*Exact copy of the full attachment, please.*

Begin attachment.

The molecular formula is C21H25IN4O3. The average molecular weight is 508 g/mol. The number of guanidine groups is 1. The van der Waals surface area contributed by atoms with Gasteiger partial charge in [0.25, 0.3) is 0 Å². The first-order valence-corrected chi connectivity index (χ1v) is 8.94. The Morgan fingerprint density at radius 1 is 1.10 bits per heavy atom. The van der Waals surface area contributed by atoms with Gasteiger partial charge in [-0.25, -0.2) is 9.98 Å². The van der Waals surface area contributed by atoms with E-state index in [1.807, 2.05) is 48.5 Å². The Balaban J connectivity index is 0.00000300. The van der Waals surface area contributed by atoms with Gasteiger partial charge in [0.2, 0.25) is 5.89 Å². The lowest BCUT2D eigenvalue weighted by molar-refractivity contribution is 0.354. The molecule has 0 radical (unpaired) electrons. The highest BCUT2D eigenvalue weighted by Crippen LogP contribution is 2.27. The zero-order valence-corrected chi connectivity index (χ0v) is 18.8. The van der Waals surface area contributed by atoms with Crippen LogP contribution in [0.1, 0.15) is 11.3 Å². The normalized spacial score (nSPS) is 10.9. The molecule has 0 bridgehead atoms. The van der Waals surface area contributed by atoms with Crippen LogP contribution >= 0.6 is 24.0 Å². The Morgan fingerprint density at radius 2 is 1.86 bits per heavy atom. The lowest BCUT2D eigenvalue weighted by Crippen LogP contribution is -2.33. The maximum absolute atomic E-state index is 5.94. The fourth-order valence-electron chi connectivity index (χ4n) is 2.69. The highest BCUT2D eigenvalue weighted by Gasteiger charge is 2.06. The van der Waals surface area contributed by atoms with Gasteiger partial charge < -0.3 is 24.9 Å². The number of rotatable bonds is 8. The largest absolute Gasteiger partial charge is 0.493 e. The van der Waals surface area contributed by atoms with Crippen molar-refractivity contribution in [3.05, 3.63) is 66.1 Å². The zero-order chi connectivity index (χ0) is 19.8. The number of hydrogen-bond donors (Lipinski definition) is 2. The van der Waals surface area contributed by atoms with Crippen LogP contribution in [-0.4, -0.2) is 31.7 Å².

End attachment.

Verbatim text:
The molecular formula is C21H25IN4O3. The average molecular weight is 508 g/mol. The number of guanidine groups is 1. The van der Waals surface area contributed by atoms with Gasteiger partial charge in [0.25, 0.3) is 0 Å². The first-order valence-corrected chi connectivity index (χ1v) is 8.94. The Morgan fingerprint density at radius 1 is 1.10 bits per heavy atom. The van der Waals surface area contributed by atoms with Gasteiger partial charge in [-0.25, -0.2) is 9.98 Å². The van der Waals surface area contributed by atoms with E-state index in [1.807, 2.05) is 48.5 Å². The Balaban J connectivity index is 0.00000300. The van der Waals surface area contributed by atoms with Gasteiger partial charge in [0.2, 0.25) is 5.89 Å². The lowest BCUT2D eigenvalue weighted by molar-refractivity contribution is 0.354. The molecule has 0 radical (unpaired) electrons. The highest BCUT2D eigenvalue weighted by Crippen LogP contribution is 2.27. The zero-order valence-corrected chi connectivity index (χ0v) is 18.8. The van der Waals surface area contributed by atoms with Crippen LogP contribution in [0.1, 0.15) is 11.3 Å². The normalized spacial score (nSPS) is 10.9. The molecule has 0 bridgehead atoms. The van der Waals surface area contributed by atoms with Crippen LogP contribution >= 0.6 is 24.0 Å². The Morgan fingerprint density at radius 2 is 1.86 bits per heavy atom. The lowest BCUT2D eigenvalue weighted by Crippen LogP contribution is -2.33. The maximum absolute atomic E-state index is 5.94. The fourth-order valence-electron chi connectivity index (χ4n) is 2.69. The highest BCUT2D eigenvalue weighted by Gasteiger charge is 2.06. The van der Waals surface area contributed by atoms with Gasteiger partial charge < -0.3 is 24.9 Å². The number of rotatable bonds is 8. The largest absolute Gasteiger partial charge is 0.493 e. The van der Waals surface area contributed by atoms with Crippen molar-refractivity contribution in [3.05, 3.63) is 66.1 Å². The zero-order chi connectivity index (χ0) is 19.8. The number of hydrogen-bond donors (Lipinski definition) is 2. The van der Waals surface area contributed by atoms with Crippen LogP contribution in [-0.4, -0.2) is 31.7 Å².